Peter Pakemai, a far-sighted traditionalist died in mid-January on Yap, a Micronesian Island at the strategic crossroads of the Pacific. LINK: Waagey
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Not many foreign visitors come to Yap. These beautiful islands at the world’s end see only a handful of divers and eco-tourists, and the occasional descendent of a Pacific War veteran, eager to catch a glimpse of the paradise described in childhood stories. Ever one of them, whether they knew it or not, passed the old man.
Peter Pakemai was easy enough to miss in the bustle of the canoe house. A small, wizened figure carving silently in a circle of younger men laughing and chewing betelnut. The other carvers knew who he was. A master canoe builder and craftsman, Pakemai ‘s hands transformed wood with encyclopedic knowledge of days gone by.
Where others saw only trees in groves of native hardwoods, Pakemai ‘s eyes saw the parts and pieces of traditional canoes, hewn with expert care from the trunks and branches. Pakemai‘s mind could see the sleek canoe in the wood, and his hands could realize the vision. Most important of all, his careful words could guide a young carver to do the same.
Keels of Caroline Islands canoes are formed from hollowed-out tree trunks, carved with adze blades and painstaking focus. Perfectly flush side planks are tied and fitted with handspan ropes of coconut fiber. Everything appears symmetrical. Sternposts and stems protrude up from the keel in forks that resemble the outstretched tongue of a lizard. Steadied by an outrigger, the mast and sail are fully adjustable, allowing the craft to sail windward up to 75 degrees off the wind. Baffled Spanish sailors and missionaries termed them, “Flying Proas,” astounded that isolated pagans - without metal tools and written language - could build the graceful craft that seemed to glide above the water.
In many ways, Pakemai was no less a foreigner to Yap than the handful of visitors who stopped to chat with the boys in the canoe house. He was an outsider with a deep, earnest –but subtly pragmatic– commitment to tradition.
The Carolines are thousands of tiny islands, mostly low lying, isolated coral atolls. Languages and customs vary little one to the next, only more discernable when the latitudinal extremes are juxtaposed. The Islands of Yap Proper are an exception; sixty square miles of nearly contagious land within a single reef, land rising above 500 feet. In language and culture too, the Yapese remain an anomaly, still confusing Western scholars.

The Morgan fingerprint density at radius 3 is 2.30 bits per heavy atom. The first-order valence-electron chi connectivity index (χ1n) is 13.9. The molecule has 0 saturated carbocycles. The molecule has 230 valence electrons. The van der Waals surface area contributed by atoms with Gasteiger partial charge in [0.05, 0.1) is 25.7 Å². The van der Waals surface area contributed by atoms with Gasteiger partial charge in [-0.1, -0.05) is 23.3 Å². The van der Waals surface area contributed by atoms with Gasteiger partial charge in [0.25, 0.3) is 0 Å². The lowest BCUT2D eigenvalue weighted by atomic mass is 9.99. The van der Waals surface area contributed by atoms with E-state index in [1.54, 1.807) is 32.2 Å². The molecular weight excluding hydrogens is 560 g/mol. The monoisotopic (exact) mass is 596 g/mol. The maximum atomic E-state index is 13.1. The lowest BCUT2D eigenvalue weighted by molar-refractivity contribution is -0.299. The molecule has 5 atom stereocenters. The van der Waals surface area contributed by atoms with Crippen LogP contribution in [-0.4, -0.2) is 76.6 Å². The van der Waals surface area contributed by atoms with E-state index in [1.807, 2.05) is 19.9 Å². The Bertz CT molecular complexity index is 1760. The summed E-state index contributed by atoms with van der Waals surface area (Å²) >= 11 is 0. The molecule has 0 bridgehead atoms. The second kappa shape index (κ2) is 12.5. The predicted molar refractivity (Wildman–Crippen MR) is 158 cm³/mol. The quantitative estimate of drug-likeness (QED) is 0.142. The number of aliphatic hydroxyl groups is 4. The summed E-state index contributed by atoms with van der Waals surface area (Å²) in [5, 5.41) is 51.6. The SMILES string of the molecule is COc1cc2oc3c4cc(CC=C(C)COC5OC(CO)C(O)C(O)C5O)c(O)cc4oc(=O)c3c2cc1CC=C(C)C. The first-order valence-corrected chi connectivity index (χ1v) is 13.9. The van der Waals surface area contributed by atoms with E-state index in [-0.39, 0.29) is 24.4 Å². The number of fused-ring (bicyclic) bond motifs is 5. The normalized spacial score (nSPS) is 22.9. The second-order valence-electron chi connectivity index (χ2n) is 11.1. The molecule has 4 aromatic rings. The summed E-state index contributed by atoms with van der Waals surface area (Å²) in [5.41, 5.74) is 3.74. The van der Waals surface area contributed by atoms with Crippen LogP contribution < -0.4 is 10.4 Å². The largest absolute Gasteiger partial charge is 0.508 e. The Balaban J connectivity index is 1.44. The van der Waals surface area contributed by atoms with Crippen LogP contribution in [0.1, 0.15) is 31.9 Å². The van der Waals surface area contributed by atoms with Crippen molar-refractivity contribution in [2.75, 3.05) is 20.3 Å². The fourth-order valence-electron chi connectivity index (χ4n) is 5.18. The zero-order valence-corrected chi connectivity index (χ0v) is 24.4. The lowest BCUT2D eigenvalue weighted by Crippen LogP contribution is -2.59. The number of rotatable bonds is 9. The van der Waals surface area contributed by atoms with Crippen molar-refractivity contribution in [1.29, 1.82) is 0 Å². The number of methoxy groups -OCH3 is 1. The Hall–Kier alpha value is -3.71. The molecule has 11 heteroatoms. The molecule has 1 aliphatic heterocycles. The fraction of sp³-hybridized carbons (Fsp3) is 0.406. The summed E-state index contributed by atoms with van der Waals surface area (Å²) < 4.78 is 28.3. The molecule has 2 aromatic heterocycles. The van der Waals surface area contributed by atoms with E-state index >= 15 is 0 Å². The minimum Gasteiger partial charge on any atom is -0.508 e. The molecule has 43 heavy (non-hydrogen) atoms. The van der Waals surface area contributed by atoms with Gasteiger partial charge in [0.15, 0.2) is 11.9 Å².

For hundreds of miles to the east and west, a complicated system of trade and tribute, connected the Outer Islands to Yap. Fine crafts, textiles, and food stuffs were gathered, consolidated on the Atoll of Ulithi, and sent to the villages of Gatchepar and Wanyan in the Gagil district on Yap. Integral to the exchange was inter-island support in times of resource shortages, especially following the western Pacific's devastating typhoons. In this narrow context, peoples from the Neighboring Islands were afforded refuge and hospitality during their annual visits to Yap, and provided a place within Yap's traditional caste system. It was the exception proving the rule of Yap’s cautious, insular attitude to outsiders.
Foreign powers –Spanish, German, Japanese, and then American– were more interested in control of a strategically situated region, than bringing the Micronesian’s into the modern world. The sought bases, and the Japanese used these on their way to attacking Pearl Harbor, and the ability to deny access to rival nations. Still, Spanish missions, German restrictions on canoeing, Japanese schooling, and American hospitals and government jobs drove ever-more Outer Islanders to Yap.
Pakemai came to the main island of Yap to visit his son Larry, whose degree from an American university degree earned him a job with the nascent Micronesian government. While visiting, Pakemai met young boys whose families had arrived from his own island of Lamotrek. The boys shared his language and culture, but had never set foot in the village of Lugelap or speared a fish on the Ochfaimagwu reef. Still foreigners on Yap, they lacked the skills and life experiences that defined the Remathau, the “People of the Sea.” Peter P. Pakemai had seen great changes since his christening sometime in the 1930s by a Spanish priest in Japanese controlled Micronesia, but this was too much. The boys were adrift.
Larry, the second of Pakemai’s four sons, urged him to stay on Yap, hinting at a bold approach to mentor the lost boys. The young men needed to be trained by masters, and that meant the masters needed to come to them. This was no small suggestion. Traditional skills being passed down off-island was jarring on it’s own. Allowing the skills to be transmitted outside of longstanding family lines was heresy. Pakemai saw beyond the tension. Training had to adapt or be lost.
Confident in his mission, Pakemai approached his skeptics with tenacious humility, always eager to show respect and propriety. It wasn’t enough to model behavior for the boys from Lamotrek. Pakemai wanted even the doubters to see the unassuming value of his vision.
The boys in the canoe house know the value. Every stroke of the adze blade, every graceful line they carve on the Flying Proas is a tribute to the old man. He no longer sits on the wood chips under the thatch, but his son Larry Raigetal passes the vision to Outer Islanders who will never know Pakemai. Through their NGO, “Waa’gey,” he preserves native technologies to protect the distinctive Outer Island identity, and solve problems tied to import dependency, urbanization, and unemployment. Challenges unaddressed by, and in some cases tied to, government-to-government aid are instead tackled person-to-person.
Pakemai looked to the past, but never took his eye from the future. The knowledge he gifted to those around him will never be forgotten.